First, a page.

Flags of North America
The nations of North America are separated from each other by significant cultural differences, but they also have a great deal of shared history and heritage. The flags of North America reflect that duality. Each of the flags has a unique design, and they could never be mistaken for each other, but they also have a few shared elements and there are distinct similarities in their histories.
The nations of North America began as colonies, and the history of North America flags likewise begins during the colonial period. The earliest flags were carried by the explorers who established the first colonies and mapped the territories, but those flags eventually gave way to other, more specific flags. The Union Jack represented both the colonies that would become the United States and those that would become Canada during the colonial period, although many of those colonies developed unofficial flags of their own before they gained independence. Mexico flew the flag of the Spanish Empire rather than that of Britain, but it also developed unofficial flags before it gained complete independence from Spain. These early flags of North America fell out of use when the colonies began to work towards independence, but they started the vexillological traditions of North America.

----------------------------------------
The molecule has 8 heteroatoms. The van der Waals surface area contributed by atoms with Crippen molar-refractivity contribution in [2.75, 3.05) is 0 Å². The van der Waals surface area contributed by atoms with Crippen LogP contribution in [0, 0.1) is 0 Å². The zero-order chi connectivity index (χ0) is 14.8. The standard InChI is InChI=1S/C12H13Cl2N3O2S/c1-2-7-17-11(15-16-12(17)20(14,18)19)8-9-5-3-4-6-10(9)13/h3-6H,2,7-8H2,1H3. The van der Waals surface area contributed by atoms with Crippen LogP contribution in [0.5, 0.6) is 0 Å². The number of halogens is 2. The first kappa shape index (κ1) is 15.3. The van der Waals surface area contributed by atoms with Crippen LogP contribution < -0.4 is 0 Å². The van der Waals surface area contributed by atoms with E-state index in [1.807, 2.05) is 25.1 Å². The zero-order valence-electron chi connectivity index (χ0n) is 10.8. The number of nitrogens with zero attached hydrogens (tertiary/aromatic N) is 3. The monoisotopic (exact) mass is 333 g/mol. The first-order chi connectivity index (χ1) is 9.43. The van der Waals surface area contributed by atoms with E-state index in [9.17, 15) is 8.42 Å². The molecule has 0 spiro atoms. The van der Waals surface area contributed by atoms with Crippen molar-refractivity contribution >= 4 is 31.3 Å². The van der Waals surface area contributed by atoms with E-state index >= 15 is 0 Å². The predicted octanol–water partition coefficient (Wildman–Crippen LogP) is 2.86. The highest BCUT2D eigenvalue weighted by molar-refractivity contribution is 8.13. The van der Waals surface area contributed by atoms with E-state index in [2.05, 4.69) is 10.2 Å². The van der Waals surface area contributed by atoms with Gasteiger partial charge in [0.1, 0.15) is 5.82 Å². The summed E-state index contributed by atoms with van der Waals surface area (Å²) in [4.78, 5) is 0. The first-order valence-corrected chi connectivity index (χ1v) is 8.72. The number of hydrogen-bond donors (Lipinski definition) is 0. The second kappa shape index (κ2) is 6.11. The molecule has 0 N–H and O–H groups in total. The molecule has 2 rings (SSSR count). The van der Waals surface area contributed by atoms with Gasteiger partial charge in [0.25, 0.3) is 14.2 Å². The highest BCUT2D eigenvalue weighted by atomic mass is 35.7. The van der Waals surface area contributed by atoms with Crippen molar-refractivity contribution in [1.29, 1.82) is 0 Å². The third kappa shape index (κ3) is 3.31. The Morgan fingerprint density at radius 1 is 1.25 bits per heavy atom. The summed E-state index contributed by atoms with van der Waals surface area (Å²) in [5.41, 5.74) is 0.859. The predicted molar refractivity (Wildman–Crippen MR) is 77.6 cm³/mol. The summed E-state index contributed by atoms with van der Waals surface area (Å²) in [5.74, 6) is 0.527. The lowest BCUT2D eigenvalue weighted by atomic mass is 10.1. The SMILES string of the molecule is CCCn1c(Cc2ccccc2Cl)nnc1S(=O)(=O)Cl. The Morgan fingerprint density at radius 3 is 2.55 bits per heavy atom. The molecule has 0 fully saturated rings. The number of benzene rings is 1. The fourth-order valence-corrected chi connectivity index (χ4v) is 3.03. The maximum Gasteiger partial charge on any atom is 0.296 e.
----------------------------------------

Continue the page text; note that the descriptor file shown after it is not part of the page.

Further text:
The nations of North America adopted new flags during and after their transition to independence, but they did not go about it in the same way. The United States of America adopted the earliest form of the American flag slightly less than a year after the Declaration of Independence, and the American soldiers went on to carry that flag into battle. The flag's design changed to represent the states that joined the nation in later years, but the fundamental pattern remained the same. Mexico also adopted a variety of flags during the revolution, but it changed the design several times before settling on the fundamental pattern that guided most of its flags. Canada's succession from the British Empire was peaceful, but it still adopted a flag of its own during the early stages of the process. The flag's design shares the stability that is the hallmark of North America flags and has changed very little since it was authorized by the Canadian government.